The other day I was at a restaurant and there were two young people at the table next to me; they were holding hands and leaning across the table toward one another, so that their foreheads almost met; their eyes were locked on one another as if no one else on the planet existed; they would nod in agreement at every observation the other made; and their faces were beaming. They were drinking in one another’s words like thirsty camels at the end of a march across the desert -- they had what I can only describe as an eagerness of understanding; this kind of Pentecost joy on their faces, as they were connecting with each other.
You could sense that their love was fresh and there seemed to me to be a measure of relief about them, as if they had waited a long time for one another; finally that loneliness - that long aching loneliness - was over.
You could almost read it in their faces: here is someone who understands me; finally, someone who is actually interested in me – just as much as I am interested in her.
It’s a beautiful thing to see, this eagerness of understanding.
It’s no wonder that when we try to talk about how God appearred on the earth, we describe him as “the Word.” Before there ever was any Bible, we say; before there was even words, or writing, or humans, we say there was the Word; as John’s Gospel says, “In the beginning was the Word,”
and by word he didn’t mean a book; he meant this sacred potential for understanding; this promise of comprehension. It’s this thing that happens between souls, when they are leaning across a table touching foreheads; or leaning, maybe, across a universe; this Word with a capital “W”; this promise of perfect understanding and of being perfectly understood. We long for understanding so deeply that when it comes time to talk about God living among us, we call him the Word. He does what words do, except perfectly: He connects us to one another; and when that happens, we talk about God.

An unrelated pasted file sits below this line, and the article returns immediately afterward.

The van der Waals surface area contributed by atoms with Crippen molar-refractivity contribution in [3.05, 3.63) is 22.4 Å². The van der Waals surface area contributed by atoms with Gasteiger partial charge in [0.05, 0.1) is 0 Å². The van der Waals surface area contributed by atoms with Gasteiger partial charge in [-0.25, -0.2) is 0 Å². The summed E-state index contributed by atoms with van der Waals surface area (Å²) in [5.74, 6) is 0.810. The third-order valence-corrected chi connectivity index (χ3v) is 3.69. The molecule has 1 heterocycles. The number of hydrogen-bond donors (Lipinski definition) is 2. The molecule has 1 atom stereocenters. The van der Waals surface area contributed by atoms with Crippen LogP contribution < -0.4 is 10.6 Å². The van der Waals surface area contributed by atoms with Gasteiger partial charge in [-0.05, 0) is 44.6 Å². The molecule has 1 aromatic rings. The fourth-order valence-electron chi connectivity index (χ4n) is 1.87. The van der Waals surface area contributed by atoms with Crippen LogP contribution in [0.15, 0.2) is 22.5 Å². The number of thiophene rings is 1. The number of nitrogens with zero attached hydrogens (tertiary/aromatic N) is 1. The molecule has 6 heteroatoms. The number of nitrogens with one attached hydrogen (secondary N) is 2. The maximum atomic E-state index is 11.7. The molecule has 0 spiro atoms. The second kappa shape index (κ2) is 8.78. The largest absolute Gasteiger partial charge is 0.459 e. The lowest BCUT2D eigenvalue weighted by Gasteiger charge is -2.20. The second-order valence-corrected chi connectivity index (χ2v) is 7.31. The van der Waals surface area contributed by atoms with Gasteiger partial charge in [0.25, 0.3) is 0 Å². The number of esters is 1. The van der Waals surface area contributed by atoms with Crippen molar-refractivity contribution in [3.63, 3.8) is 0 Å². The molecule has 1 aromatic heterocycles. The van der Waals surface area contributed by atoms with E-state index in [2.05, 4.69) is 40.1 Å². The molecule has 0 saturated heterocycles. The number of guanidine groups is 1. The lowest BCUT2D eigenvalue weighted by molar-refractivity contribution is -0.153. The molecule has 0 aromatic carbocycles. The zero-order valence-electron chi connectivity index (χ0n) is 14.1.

Lately I’ve been aware at how deeply we long for this Word; for this connection. I’ve been noticing how often I find myself in a room with someone and we’re both leaning forward, foreheads almost touching, drinking in understanding. Right now we have two beloved parishioners who have come to terms with the fact that they are dying. You walk into the room of someone who has reached this understanding; you sit beside them and they eagerly take your hand, and your eyes lock, and it’s like entering a cave filled with treasure, overflowing with gold coins and pearls and jewels: they want you to have it. Here is my life, they say; my precious life. Here are all of my memories; all of my stories; my loves, my children; my hopes, my regrets, my achievements – mostly just my stories. Take it, they say; take this treasure. Understand it, put it in your pocket and share it with others.
In their eyes there is in their eyes a universe of meaning that they are trying to convey.
Whenever I visit someone in the hospital, or the nursing home, or a homeless person, or someone in prison, there is this longing for connection. This level openness that you don’t see so much in everyday life; and people are saying things they maybe never would say if they weren’t so opened up by their circumstances; so aware of the desire to be understood, and to understand.
Which is why I think Jesus said, in Matthew 25, if you are looking for him, go visit someone in prison; go to the poor and listen to what they have to say; go to the hospital and hold someone’s hand. That’s where you’ll find him: the living Word.